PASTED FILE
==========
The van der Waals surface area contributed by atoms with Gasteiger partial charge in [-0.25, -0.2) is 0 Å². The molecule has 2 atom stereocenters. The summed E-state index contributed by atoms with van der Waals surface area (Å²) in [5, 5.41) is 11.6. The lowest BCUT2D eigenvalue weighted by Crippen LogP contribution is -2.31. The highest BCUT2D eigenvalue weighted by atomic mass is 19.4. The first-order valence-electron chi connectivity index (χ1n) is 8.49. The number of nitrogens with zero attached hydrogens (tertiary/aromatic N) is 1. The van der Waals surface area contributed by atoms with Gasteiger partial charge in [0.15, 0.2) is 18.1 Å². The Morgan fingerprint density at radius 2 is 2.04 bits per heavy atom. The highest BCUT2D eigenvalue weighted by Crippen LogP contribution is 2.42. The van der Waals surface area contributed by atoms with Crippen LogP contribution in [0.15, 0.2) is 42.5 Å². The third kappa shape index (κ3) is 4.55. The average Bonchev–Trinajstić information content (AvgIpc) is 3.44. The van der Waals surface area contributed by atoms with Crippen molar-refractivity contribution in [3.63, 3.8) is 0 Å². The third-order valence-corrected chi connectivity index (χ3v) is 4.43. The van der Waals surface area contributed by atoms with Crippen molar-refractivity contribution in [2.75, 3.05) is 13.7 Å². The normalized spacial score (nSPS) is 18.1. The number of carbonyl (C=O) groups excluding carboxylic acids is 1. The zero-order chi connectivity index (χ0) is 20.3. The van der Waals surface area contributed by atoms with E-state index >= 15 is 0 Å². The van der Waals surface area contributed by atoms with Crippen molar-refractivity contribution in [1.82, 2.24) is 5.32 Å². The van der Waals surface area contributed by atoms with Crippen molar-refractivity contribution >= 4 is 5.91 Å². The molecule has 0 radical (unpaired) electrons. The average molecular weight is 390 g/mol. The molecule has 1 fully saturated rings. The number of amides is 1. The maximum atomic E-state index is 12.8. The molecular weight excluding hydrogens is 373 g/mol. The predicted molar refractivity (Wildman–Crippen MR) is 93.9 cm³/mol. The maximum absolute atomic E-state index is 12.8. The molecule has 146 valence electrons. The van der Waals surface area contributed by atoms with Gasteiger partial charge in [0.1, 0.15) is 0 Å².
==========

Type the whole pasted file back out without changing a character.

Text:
The van der Waals surface area contributed by atoms with Gasteiger partial charge in [-0.25, -0.2) is 0 Å². The molecule has 2 atom stereocenters. The summed E-state index contributed by atoms with van der Waals surface area (Å²) in [5, 5.41) is 11.6. The lowest BCUT2D eigenvalue weighted by Crippen LogP contribution is -2.31. The highest BCUT2D eigenvalue weighted by atomic mass is 19.4. The first-order valence-electron chi connectivity index (χ1n) is 8.49. The number of nitrogens with zero attached hydrogens (tertiary/aromatic N) is 1. The van der Waals surface area contributed by atoms with Gasteiger partial charge in [0.15, 0.2) is 18.1 Å². The Morgan fingerprint density at radius 2 is 2.04 bits per heavy atom. The highest BCUT2D eigenvalue weighted by Crippen LogP contribution is 2.42. The van der Waals surface area contributed by atoms with Crippen LogP contribution in [0.15, 0.2) is 42.5 Å². The third kappa shape index (κ3) is 4.55. The average Bonchev–Trinajstić information content (AvgIpc) is 3.44. The van der Waals surface area contributed by atoms with Crippen molar-refractivity contribution in [3.63, 3.8) is 0 Å². The third-order valence-corrected chi connectivity index (χ3v) is 4.43. The van der Waals surface area contributed by atoms with Crippen molar-refractivity contribution in [2.75, 3.05) is 13.7 Å². The normalized spacial score (nSPS) is 18.1. The number of carbonyl (C=O) groups excluding carboxylic acids is 1. The zero-order chi connectivity index (χ0) is 20.3. The van der Waals surface area contributed by atoms with E-state index >= 15 is 0 Å². The van der Waals surface area contributed by atoms with Crippen molar-refractivity contribution in [1.82, 2.24) is 5.32 Å². The van der Waals surface area contributed by atoms with Crippen molar-refractivity contribution >= 4 is 5.91 Å². The molecule has 0 radical (unpaired) electrons. The average molecular weight is 390 g/mol. The molecule has 1 fully saturated rings. The number of amides is 1. The maximum atomic E-state index is 12.8. The molecular weight excluding hydrogens is 373 g/mol. The predicted molar refractivity (Wildman–Crippen MR) is 93.9 cm³/mol. The maximum absolute atomic E-state index is 12.8. The molecule has 146 valence electrons. The van der Waals surface area contributed by atoms with Gasteiger partial charge in [0.1, 0.15) is 0 Å².